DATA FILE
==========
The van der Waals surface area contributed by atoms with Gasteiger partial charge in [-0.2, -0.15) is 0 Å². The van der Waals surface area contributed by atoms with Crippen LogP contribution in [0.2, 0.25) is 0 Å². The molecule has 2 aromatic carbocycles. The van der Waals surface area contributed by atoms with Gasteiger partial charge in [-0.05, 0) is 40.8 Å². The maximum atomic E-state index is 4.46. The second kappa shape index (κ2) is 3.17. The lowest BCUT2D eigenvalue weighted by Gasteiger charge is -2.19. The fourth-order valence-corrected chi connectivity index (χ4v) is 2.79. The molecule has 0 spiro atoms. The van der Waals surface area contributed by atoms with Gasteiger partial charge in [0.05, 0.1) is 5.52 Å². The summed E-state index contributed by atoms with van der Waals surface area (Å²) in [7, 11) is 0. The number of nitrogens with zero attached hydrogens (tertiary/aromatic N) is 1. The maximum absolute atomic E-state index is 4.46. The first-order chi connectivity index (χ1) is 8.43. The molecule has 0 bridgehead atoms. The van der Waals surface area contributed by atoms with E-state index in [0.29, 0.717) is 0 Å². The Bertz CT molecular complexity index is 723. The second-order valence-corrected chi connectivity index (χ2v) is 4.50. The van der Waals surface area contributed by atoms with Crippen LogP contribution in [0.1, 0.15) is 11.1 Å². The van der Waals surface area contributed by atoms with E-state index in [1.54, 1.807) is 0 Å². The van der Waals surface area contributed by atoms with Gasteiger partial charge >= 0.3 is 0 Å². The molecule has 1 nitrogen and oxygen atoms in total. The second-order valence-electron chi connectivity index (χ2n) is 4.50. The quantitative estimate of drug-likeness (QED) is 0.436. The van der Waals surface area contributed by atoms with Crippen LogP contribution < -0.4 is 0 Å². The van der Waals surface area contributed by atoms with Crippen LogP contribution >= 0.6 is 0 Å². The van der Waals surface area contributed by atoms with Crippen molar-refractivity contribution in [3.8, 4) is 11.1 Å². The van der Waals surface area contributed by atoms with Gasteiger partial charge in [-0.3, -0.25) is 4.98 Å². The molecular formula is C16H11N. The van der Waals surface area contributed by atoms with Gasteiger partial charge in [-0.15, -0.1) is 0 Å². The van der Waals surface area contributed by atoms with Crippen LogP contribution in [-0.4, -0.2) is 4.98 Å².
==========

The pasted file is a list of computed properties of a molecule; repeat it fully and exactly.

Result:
The van der Waals surface area contributed by atoms with Gasteiger partial charge in [-0.2, -0.15) is 0 Å². The van der Waals surface area contributed by atoms with Crippen LogP contribution in [0.2, 0.25) is 0 Å². The molecule has 2 aromatic carbocycles. The van der Waals surface area contributed by atoms with Gasteiger partial charge in [-0.05, 0) is 40.8 Å². The maximum atomic E-state index is 4.46. The second kappa shape index (κ2) is 3.17. The lowest BCUT2D eigenvalue weighted by Gasteiger charge is -2.19. The fourth-order valence-corrected chi connectivity index (χ4v) is 2.79. The molecule has 0 spiro atoms. The van der Waals surface area contributed by atoms with Gasteiger partial charge in [0.05, 0.1) is 5.52 Å². The summed E-state index contributed by atoms with van der Waals surface area (Å²) in [7, 11) is 0. The number of nitrogens with zero attached hydrogens (tertiary/aromatic N) is 1. The maximum absolute atomic E-state index is 4.46. The first-order chi connectivity index (χ1) is 8.43. The molecule has 0 bridgehead atoms. The van der Waals surface area contributed by atoms with E-state index in [0.29, 0.717) is 0 Å². The Bertz CT molecular complexity index is 723. The second-order valence-corrected chi connectivity index (χ2v) is 4.50. The van der Waals surface area contributed by atoms with Crippen LogP contribution in [0.1, 0.15) is 11.1 Å². The van der Waals surface area contributed by atoms with E-state index in [1.54, 1.807) is 0 Å². The van der Waals surface area contributed by atoms with Gasteiger partial charge >= 0.3 is 0 Å². The molecule has 1 nitrogen and oxygen atoms in total. The second-order valence-electron chi connectivity index (χ2n) is 4.50. The quantitative estimate of drug-likeness (QED) is 0.436. The van der Waals surface area contributed by atoms with Crippen LogP contribution < -0.4 is 0 Å². The van der Waals surface area contributed by atoms with Crippen LogP contribution >= 0.6 is 0 Å². The van der Waals surface area contributed by atoms with Crippen molar-refractivity contribution in [3.8, 4) is 11.1 Å². The van der Waals surface area contributed by atoms with Gasteiger partial charge in [-0.3, -0.25) is 4.98 Å². The molecular formula is C16H11N. The van der Waals surface area contributed by atoms with Gasteiger partial charge in [-0.15, -0.1) is 0 Å². The van der Waals surface area contributed by atoms with Crippen LogP contribution in [-0.4, -0.2) is 4.98 Å².